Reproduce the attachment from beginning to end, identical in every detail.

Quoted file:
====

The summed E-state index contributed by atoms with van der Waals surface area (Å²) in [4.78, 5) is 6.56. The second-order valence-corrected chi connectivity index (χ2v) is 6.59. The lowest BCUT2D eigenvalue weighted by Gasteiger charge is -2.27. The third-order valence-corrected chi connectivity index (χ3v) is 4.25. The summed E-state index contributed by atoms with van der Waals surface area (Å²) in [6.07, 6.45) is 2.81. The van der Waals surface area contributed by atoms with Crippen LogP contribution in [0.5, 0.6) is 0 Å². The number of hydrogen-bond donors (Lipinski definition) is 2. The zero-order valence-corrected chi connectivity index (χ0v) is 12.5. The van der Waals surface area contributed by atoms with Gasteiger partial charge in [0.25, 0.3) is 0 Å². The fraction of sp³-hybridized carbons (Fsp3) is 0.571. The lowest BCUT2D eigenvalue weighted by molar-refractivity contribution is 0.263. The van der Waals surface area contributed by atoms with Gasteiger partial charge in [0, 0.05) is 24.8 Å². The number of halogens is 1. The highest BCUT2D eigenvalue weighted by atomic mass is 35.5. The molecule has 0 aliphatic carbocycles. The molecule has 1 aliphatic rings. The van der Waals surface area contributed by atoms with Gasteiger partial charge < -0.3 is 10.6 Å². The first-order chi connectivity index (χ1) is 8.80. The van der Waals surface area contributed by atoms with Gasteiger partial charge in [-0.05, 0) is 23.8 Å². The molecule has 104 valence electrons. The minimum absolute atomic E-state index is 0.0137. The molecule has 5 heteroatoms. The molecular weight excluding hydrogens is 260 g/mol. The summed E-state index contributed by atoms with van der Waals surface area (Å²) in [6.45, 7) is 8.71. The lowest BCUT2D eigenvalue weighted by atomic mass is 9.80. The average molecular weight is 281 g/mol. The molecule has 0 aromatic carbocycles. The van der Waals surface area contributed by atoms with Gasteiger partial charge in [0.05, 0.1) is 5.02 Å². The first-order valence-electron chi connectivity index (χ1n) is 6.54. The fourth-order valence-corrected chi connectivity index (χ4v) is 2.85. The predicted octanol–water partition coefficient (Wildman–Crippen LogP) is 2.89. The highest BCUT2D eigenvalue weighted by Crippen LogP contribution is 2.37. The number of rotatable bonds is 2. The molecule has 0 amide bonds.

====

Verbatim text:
The summed E-state index contributed by atoms with van der Waals surface area (Å²) in [4.78, 5) is 6.56. The second-order valence-corrected chi connectivity index (χ2v) is 6.59. The lowest BCUT2D eigenvalue weighted by Gasteiger charge is -2.27. The third-order valence-corrected chi connectivity index (χ3v) is 4.25. The summed E-state index contributed by atoms with van der Waals surface area (Å²) in [6.07, 6.45) is 2.81. The van der Waals surface area contributed by atoms with Crippen LogP contribution in [0.5, 0.6) is 0 Å². The number of hydrogen-bond donors (Lipinski definition) is 2. The zero-order valence-corrected chi connectivity index (χ0v) is 12.5. The van der Waals surface area contributed by atoms with Gasteiger partial charge in [0.25, 0.3) is 0 Å². The fraction of sp³-hybridized carbons (Fsp3) is 0.571. The lowest BCUT2D eigenvalue weighted by molar-refractivity contribution is 0.263. The van der Waals surface area contributed by atoms with Gasteiger partial charge in [0, 0.05) is 24.8 Å². The number of halogens is 1. The highest BCUT2D eigenvalue weighted by atomic mass is 35.5. The molecule has 0 aliphatic carbocycles. The molecule has 1 aliphatic rings. The van der Waals surface area contributed by atoms with Gasteiger partial charge < -0.3 is 10.6 Å². The first-order chi connectivity index (χ1) is 8.80. The van der Waals surface area contributed by atoms with Gasteiger partial charge in [-0.05, 0) is 23.8 Å². The molecule has 104 valence electrons. The minimum absolute atomic E-state index is 0.0137. The molecule has 5 heteroatoms. The molecular weight excluding hydrogens is 260 g/mol. The summed E-state index contributed by atoms with van der Waals surface area (Å²) in [6.45, 7) is 8.71. The lowest BCUT2D eigenvalue weighted by atomic mass is 9.80. The average molecular weight is 281 g/mol. The molecule has 0 aromatic carbocycles. The van der Waals surface area contributed by atoms with Gasteiger partial charge in [0.05, 0.1) is 5.02 Å². The first-order valence-electron chi connectivity index (χ1n) is 6.54. The fourth-order valence-corrected chi connectivity index (χ4v) is 2.85. The predicted octanol–water partition coefficient (Wildman–Crippen LogP) is 2.89. The highest BCUT2D eigenvalue weighted by Crippen LogP contribution is 2.37. The number of rotatable bonds is 2. The molecule has 0 amide bonds.